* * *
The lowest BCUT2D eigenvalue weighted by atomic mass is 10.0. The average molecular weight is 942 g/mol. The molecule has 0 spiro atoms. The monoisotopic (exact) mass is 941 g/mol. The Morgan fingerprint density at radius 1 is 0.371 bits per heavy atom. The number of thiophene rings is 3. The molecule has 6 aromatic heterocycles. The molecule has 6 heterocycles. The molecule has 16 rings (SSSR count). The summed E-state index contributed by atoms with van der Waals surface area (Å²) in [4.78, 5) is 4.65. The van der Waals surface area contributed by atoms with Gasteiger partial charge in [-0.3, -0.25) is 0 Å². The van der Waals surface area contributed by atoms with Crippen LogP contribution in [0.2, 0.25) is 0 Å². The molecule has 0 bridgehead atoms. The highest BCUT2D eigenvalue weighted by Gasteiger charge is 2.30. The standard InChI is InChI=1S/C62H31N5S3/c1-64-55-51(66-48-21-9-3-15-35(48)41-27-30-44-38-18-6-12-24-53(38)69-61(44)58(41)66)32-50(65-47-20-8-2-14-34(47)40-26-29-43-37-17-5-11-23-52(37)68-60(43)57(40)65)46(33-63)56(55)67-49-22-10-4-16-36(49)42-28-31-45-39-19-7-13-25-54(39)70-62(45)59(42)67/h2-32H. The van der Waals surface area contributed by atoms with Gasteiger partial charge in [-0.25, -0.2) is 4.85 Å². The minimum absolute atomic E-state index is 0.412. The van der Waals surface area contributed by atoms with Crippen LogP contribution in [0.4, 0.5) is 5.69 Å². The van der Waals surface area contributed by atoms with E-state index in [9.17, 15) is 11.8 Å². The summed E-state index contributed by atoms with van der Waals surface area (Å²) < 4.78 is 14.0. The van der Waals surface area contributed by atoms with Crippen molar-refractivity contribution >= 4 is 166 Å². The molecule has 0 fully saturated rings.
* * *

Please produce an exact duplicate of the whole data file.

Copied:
The lowest BCUT2D eigenvalue weighted by atomic mass is 10.0. The average molecular weight is 942 g/mol. The molecule has 0 spiro atoms. The monoisotopic (exact) mass is 941 g/mol. The Morgan fingerprint density at radius 1 is 0.371 bits per heavy atom. The number of thiophene rings is 3. The molecule has 6 aromatic heterocycles. The molecule has 6 heterocycles. The molecule has 16 rings (SSSR count). The summed E-state index contributed by atoms with van der Waals surface area (Å²) in [4.78, 5) is 4.65. The van der Waals surface area contributed by atoms with Gasteiger partial charge in [-0.3, -0.25) is 0 Å². The van der Waals surface area contributed by atoms with Crippen LogP contribution in [0.2, 0.25) is 0 Å². The molecule has 0 bridgehead atoms. The highest BCUT2D eigenvalue weighted by Gasteiger charge is 2.30. The standard InChI is InChI=1S/C62H31N5S3/c1-64-55-51(66-48-21-9-3-15-35(48)41-27-30-44-38-18-6-12-24-53(38)69-61(44)58(41)66)32-50(65-47-20-8-2-14-34(47)40-26-29-43-37-17-5-11-23-52(37)68-60(43)57(40)65)46(33-63)56(55)67-49-22-10-4-16-36(49)42-28-31-45-39-19-7-13-25-54(39)70-62(45)59(42)67/h2-32H. The van der Waals surface area contributed by atoms with Gasteiger partial charge in [-0.25, -0.2) is 4.85 Å². The minimum absolute atomic E-state index is 0.412. The van der Waals surface area contributed by atoms with Crippen LogP contribution in [0.4, 0.5) is 5.69 Å². The van der Waals surface area contributed by atoms with E-state index in [9.17, 15) is 11.8 Å². The summed E-state index contributed by atoms with van der Waals surface area (Å²) < 4.78 is 14.0. The van der Waals surface area contributed by atoms with Crippen molar-refractivity contribution >= 4 is 166 Å². The molecule has 0 fully saturated rings.